- Local Authority Building Control is a public independent body operating under the principle Building Regulations ensuring compliance
- LABC delivers impartial and professional building control services throughout England and Wales
- The Local Authority Building Control also has enforcement responsibilities under the Building Act 1984
- The Local Authority Building Control also oversees the Dangerous Structures function ensuring residents in and around buildings are safe
- Approved Inspectors operate under different regulation
- Approved inspectors are companies or individuals authorised under the Building Act 1984 to carry out building control work in England and Wales
Your responsibility as a Homeowner
With all building work or home improvements the owner of the property is ultimately responsible for complying with the relevant Building Regulations, therefore, failure to comply with the relevant regulations can result in the homeowner being liable for any remedial action (which can go as far as demolition and/or restoration).
You should always speak to the Local Authority Building Control if you’re unsure of Building Regulations compliance, or want fully impartial advice. At Local Authority Building Control we have extensive experience and knowledge, but can only help if you contact with us.
We understand there are a number of designs open to you when planning to improve your home, so we ensure you get the design you want but still achieve Building Regulations compliance, working through any issues and providing solutions.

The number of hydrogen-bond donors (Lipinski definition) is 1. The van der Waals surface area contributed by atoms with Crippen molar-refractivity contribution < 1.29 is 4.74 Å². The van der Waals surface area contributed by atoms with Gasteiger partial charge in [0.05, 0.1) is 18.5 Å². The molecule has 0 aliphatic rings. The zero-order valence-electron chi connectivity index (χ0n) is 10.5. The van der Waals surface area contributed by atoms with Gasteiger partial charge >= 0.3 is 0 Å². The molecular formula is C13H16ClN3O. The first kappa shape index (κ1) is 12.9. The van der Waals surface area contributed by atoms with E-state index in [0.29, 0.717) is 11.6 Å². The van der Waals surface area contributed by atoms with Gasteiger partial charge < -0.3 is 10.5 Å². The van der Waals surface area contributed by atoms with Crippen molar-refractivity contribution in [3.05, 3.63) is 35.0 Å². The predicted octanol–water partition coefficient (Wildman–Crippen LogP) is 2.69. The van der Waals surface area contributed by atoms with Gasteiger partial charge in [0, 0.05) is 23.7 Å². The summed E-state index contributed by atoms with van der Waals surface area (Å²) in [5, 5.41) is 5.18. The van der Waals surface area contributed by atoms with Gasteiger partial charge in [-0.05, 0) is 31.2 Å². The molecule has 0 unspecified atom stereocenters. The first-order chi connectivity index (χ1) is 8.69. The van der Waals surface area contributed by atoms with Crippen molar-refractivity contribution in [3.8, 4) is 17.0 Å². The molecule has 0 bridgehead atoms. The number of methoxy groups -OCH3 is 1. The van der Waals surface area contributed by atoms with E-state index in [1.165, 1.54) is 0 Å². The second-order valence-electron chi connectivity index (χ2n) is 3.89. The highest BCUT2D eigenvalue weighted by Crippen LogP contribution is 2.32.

If you’re unsure, feel free to discuss your project with us before starting work on 01270 375256 and email us email@example.com. It’s important you make any decisions relating to who delivers your Building Regulations support, don’t let someone else make the decision for you.
The Competent Person Schemes (CPS) was introduced by the UK Government in 2002, to allow individuals and enterprises to certify that their work complies with the Building Regulations as an alternative to submitting a Building Regulations application. A Competent Person must be registered with a scheme that has been approved by The Department for Communities and Local Government (DCLG).
A Competent person can be used for
Insulation, Combustion appliances, Electrical installations, heating and hot water systems, mechanical ventilation and air- conditioning system, plumbing and water supply systems, replacement windows, doors, roof windows or roof lights and replacement of roof coverings on pitched and flat roof.
If your project consists of work other than mentioned above, contact us to chat through your project and we’ll be happy to help. You can call us on 01270 375256 or email us at firstname.lastname@example.org.
You can also check to see if your contractor is Competent Person Certified.